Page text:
Poland also managed to find robust innovative sources of growth in the ‘New economy’. One of the fastest growing sectors is video games development. The success of CD Projekt, now a company with a market capitalization of over EUR 5bn surging almost ten-fold over the last 3 years, triggered an impressive growth in the number of video game developers in the country. Currently there are over 300 game developing companies operating in Poland and over 20 are listed on the Warsaw Stock Exchange and NewConnect, the alternative stock exchange in Warsaw for mid and small-caps.

740X422 Poland S Golden Age Of Growth
Portfolio Advisor Eglé Fredriksson meeting CFO and owner of the Polish game developer CD Projekt.

Risks to growth

What are the risks to this Polish growth story? The most widely cited sources of economic headwinds include deteriorating demographics, an ageing population and emigration. Nevertheless, since 2014 around 1.0-1.3 million Ukrainians arrived in Poland to work, and together with the inflow from CIS countries, the number of immigrants has reached 2 million, remarkably the highest immigration inflow in absolute numbers for any EU country. According to the estimates of the National Bank of Poland, Ukrainian immigrants have a positive impact on GDP of 0.3-0.9% per year.

In terms of external risks, exports to Germany and the EU could be under pressure amid escalating trade wars and a Eurozone slowdown. However, it is important to note that despite its proximity, Poland is less susceptible to German slow-down than its CEE peers. For example, the share of the automotive sector in the value added of Polish GDP is below 2% vs. 5.5% in the Czech Republic, 5.2% in Hungary or 4.7% in Germany.

Share of automotive sector in value added created in selected economies in the region
Poland Share Of Automative Sector

Sluggish performance in equities

Observing this unprecedented Polish economic boom, a natural question arises – why has the Polish equity market not always followed the positive economic developments in the country? During the last 20 years, the Polish MSCI index was up 123% vs. the Emerging Europe index up by 210% and YTD Poland has underperformed this index by almost 18%.

Poland Indices
Performance of selected indices 1999-2019

Firstly, it can be partially explained by the structure of the Polish equity market, where the largest blue-chips are State Owned Enterprises (SOEs) and banks. Many Polish policy changes have supported the macroeconomy and consumption, but not SOEs per se, where corporate governance standards and shareholders’ returns have been sub-par. Banks, comprising over 50% of Polish blue-chip market capitalization, also saw multiple headwinds including a banking tax introduced in 2016 that put the profitability of the sector under pressure. It all resulted in banking dividend yields dropping from 4.7% in 2011 to 1.7% in 2017, causing their equity prices to underperform. As part of our ESG efforts in the region, we started to address these challenges by engaging with the Polish SOEs, trying to improve their corporate governance and boards.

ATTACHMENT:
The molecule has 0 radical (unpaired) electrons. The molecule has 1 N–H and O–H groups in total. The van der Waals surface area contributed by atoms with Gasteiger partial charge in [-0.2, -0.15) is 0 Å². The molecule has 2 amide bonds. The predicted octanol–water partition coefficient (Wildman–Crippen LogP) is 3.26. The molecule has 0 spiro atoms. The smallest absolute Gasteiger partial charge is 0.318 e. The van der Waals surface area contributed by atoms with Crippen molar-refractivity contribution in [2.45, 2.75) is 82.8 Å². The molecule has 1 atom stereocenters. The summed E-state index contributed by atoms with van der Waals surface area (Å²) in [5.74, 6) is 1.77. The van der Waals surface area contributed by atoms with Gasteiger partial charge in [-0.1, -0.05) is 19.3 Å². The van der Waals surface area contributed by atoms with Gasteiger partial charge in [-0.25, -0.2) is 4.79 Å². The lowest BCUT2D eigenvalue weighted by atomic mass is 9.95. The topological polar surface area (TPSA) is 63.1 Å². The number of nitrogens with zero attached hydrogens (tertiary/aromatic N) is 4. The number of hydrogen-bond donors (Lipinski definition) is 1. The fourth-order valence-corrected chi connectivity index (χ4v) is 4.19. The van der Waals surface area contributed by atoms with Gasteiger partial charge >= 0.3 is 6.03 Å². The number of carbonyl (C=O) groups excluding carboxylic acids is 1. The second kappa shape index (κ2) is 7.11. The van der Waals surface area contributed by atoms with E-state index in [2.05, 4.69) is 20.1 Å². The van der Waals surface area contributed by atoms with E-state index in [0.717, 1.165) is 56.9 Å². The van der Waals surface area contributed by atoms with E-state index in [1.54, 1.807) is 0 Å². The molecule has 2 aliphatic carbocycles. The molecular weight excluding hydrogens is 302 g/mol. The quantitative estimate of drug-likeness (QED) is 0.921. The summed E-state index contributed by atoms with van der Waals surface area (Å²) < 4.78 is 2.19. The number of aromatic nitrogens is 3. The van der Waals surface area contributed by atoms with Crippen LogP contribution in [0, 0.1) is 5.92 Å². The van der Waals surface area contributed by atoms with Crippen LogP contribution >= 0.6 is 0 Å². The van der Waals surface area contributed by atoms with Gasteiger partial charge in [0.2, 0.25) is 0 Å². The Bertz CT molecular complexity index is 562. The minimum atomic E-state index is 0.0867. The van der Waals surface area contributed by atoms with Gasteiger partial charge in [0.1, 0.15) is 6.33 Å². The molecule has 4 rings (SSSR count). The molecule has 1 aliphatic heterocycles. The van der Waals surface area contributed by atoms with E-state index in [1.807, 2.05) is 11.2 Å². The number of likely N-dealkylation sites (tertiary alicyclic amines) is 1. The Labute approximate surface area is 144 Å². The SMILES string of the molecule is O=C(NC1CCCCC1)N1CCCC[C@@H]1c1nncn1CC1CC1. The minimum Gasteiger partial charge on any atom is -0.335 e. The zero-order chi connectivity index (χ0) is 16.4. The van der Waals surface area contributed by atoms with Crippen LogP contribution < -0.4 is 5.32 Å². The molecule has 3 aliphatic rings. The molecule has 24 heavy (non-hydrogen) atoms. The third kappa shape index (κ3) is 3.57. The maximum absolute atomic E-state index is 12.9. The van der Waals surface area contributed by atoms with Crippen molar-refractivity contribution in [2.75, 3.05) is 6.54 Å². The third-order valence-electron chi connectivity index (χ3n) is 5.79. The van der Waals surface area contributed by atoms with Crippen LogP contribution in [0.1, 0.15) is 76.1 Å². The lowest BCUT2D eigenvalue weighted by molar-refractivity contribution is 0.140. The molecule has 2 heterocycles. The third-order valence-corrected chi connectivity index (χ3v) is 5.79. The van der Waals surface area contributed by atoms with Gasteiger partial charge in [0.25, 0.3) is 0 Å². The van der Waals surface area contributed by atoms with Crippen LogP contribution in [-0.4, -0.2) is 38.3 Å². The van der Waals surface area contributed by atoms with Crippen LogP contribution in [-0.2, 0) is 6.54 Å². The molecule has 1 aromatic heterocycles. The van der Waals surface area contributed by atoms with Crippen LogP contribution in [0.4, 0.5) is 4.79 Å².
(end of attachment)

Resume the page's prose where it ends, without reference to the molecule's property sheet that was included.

Secondly, the Polish market has also been suffering from equity outflows from domestic investors due to an overhaul of the second pillar pension system as well as some isolated scandals in the mutual fund industry. International flows have been affected by the reduced weight of Poland in MSCI Emerging Markets index from 1.75% in August 2009 to 1.09% in May 2019. Going forward we see this trend reversing as the government has approved the launch of a new private pension system, resembling that of the United Kingdom, with long-term inflows to domestic equities expected to reach up to 2bn EUR annually – similar levels of flows experienced during the best years of the second pillar pension funds’ investments in 2007-2013. During those years, valuations of Polish equities were among the highest in Emerging Markets, reaching 13-14x earnings.

Considering the structure of the Polish market, and our strategy to be index agnostic and focus our investments on the fast-growing part of the economy, our long-term positioning has been to be underweight in Polish SOEs and banks, which inevitably gave us a significant country underweight. We are finding attractive exposure to real economic growth through our overweight in mid-caps, consumer names and innovative growth companies with a digital presence. We also substitute banking exposure through our investments in foreign banks active in the region, i.e. Austrian banks. As investors we must stay pragmatic and smartly navigate the threats and opportunities amid changing political environments and policies.

Currently, Polish equity valuations are at the lowest level in seven years, around 10x price earnings. Together with a solid EPS growth of 8.7% forecasted between 2018 and 20211 and potential for an improving dividend yield from the current 2.5% to above 4%, the Polish market offers an attractive proposition to investors. While we might be close to the peak of the macro cycle, sharp deceleration of the economy is unlikely due to the strong domestic growth drivers in place. The timing might be right for investors to finally capitalize on what the World Bank, in untypically ornate rhetoric, has termed the Polish “golden age” of growth.


1According to the Bloomberg consensus.